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Fire door and rebate for hinges - interfere with intumescent strip

Discussion in 'Windows and Doors' started by kingandy2nd, 20 Jun 2021.

  1. kingandy2nd

    kingandy2nd

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    Hey all,

    Fitting my first fire door today.


    As per the picture, it’s got an intumescent strip and smoke seal.

    My question is about the hinges. Normally I’d rebate them, but won’t this interfere with the strip?

    Ive got fire hinges, but they don’t have their own intumescent stuff.

    Should I just plonk the hinge on without rebating it?

    Thanks
    Andy

    FC566322-8C95-40C7-A0F7-44924A82FB8F.jpeg
     
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  3. JohnD

    JohnD

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    you rebate them, and put an intumescent pad under each leaf of each hinge.

    you can also get intumescent pads and wrappers for mortice locks and other door furniture.

    there's a good range of products here

    there must be a leaflet somewhere showing the requirements. Maybe BC at your local council?

    edit

    btw the self-adhesive strip sticks better, and looks neater, if you apply it after painting.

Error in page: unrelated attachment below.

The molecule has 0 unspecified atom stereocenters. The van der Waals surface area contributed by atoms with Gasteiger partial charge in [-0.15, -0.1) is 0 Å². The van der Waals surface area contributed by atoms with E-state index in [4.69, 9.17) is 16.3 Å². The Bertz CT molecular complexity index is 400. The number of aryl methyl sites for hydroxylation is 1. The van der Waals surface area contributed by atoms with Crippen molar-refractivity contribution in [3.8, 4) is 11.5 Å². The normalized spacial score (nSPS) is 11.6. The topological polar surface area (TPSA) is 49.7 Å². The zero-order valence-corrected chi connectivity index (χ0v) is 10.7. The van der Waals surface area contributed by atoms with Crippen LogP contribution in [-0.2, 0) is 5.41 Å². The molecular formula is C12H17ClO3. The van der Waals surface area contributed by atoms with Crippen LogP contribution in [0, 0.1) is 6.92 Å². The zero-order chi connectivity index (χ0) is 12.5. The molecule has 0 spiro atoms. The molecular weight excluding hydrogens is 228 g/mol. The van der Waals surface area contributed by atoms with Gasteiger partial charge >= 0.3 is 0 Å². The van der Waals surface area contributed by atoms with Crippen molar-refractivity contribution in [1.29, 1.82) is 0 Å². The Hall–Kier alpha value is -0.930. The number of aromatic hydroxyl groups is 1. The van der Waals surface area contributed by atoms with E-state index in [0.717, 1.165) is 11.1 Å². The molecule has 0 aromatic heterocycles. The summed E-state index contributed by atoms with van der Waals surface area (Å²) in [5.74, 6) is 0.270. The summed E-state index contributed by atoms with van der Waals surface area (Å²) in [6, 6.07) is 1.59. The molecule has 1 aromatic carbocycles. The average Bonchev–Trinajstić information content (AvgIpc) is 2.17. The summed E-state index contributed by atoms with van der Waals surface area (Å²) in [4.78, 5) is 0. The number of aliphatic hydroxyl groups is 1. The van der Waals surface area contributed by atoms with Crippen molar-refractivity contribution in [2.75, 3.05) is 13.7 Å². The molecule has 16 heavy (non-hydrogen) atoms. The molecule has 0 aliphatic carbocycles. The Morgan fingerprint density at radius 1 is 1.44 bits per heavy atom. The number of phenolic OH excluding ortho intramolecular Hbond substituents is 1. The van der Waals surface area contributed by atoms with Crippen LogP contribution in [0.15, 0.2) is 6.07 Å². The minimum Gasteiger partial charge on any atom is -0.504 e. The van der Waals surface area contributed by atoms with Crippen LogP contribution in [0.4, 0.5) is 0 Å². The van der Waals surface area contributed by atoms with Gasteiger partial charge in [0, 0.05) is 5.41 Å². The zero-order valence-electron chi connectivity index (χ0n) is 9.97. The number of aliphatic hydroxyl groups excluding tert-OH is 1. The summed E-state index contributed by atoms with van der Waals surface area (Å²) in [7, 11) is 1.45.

have you bought the hinges yet? I favour lift-offs, as it is very wearisome taking a heavy door off and refitting it.
     
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  4. kingandy2nd

    kingandy2nd

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    Thanks.

    I like that website but everything is in bulk, so I’ve ordered the bits from screw fit
     
  5. JobAndKnock

    JobAndKnock

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    Fire door hinges are normally bearing types these days, so I very much doubt you'll find lift off fire rated hinges (or at least I've never seen them specified)

    OP - the intumescent requirements are partly down to the rating. Is this a 30 minute, 60 minute or 120 minute opening?

    Intumescent pads for the hinges require the hinge recesses to be about 1mm deeper to accommodate them.
     
    Last edited: 23 Jun 2021
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  6. crank39

    crank39

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    Don't you have to be FIRAS accredited to fit fire doors now?
     
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  7. kingandy2nd

    kingandy2nd

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    Thanks. I had to get bearing hinges as I couldn’t find lift offs. It’s an FD 30 door between the garage and the house in my extension.
     
  8. kingandy2nd

    kingandy2nd

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    Google seems to indicate this is a voluntary scheme
     
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  10. JohnD

    JohnD

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    I have them almost exclusively.

    Also branded as Eclipse, Union, Royde & Tucker, etc